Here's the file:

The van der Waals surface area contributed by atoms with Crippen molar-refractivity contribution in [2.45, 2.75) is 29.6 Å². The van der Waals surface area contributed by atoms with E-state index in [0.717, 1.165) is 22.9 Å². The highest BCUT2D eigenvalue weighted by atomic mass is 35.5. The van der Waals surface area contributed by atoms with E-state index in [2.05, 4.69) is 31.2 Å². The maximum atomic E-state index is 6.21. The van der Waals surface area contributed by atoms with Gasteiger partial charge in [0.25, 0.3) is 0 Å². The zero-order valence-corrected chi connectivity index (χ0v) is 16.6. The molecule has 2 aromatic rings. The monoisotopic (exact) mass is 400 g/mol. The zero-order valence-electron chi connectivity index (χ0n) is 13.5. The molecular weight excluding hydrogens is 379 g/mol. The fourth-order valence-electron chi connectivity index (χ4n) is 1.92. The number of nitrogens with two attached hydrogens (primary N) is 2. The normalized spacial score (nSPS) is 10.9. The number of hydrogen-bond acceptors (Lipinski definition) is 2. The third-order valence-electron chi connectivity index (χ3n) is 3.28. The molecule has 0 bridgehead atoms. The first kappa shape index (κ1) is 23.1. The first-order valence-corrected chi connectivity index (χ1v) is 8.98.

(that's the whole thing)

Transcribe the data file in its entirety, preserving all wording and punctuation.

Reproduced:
The van der Waals surface area contributed by atoms with Crippen molar-refractivity contribution in [2.45, 2.75) is 29.6 Å². The van der Waals surface area contributed by atoms with E-state index in [0.717, 1.165) is 22.9 Å². The highest BCUT2D eigenvalue weighted by atomic mass is 35.5. The van der Waals surface area contributed by atoms with E-state index in [2.05, 4.69) is 31.2 Å². The maximum atomic E-state index is 6.21. The van der Waals surface area contributed by atoms with Gasteiger partial charge in [0.25, 0.3) is 0 Å². The zero-order valence-corrected chi connectivity index (χ0v) is 16.6. The molecule has 2 aromatic rings. The monoisotopic (exact) mass is 400 g/mol. The zero-order valence-electron chi connectivity index (χ0n) is 13.5. The molecular weight excluding hydrogens is 379 g/mol. The fourth-order valence-electron chi connectivity index (χ4n) is 1.92. The number of nitrogens with two attached hydrogens (primary N) is 2. The normalized spacial score (nSPS) is 10.9. The number of hydrogen-bond acceptors (Lipinski definition) is 2. The third-order valence-electron chi connectivity index (χ3n) is 3.28. The molecule has 0 bridgehead atoms. The first kappa shape index (κ1) is 23.1. The first-order valence-corrected chi connectivity index (χ1v) is 8.98.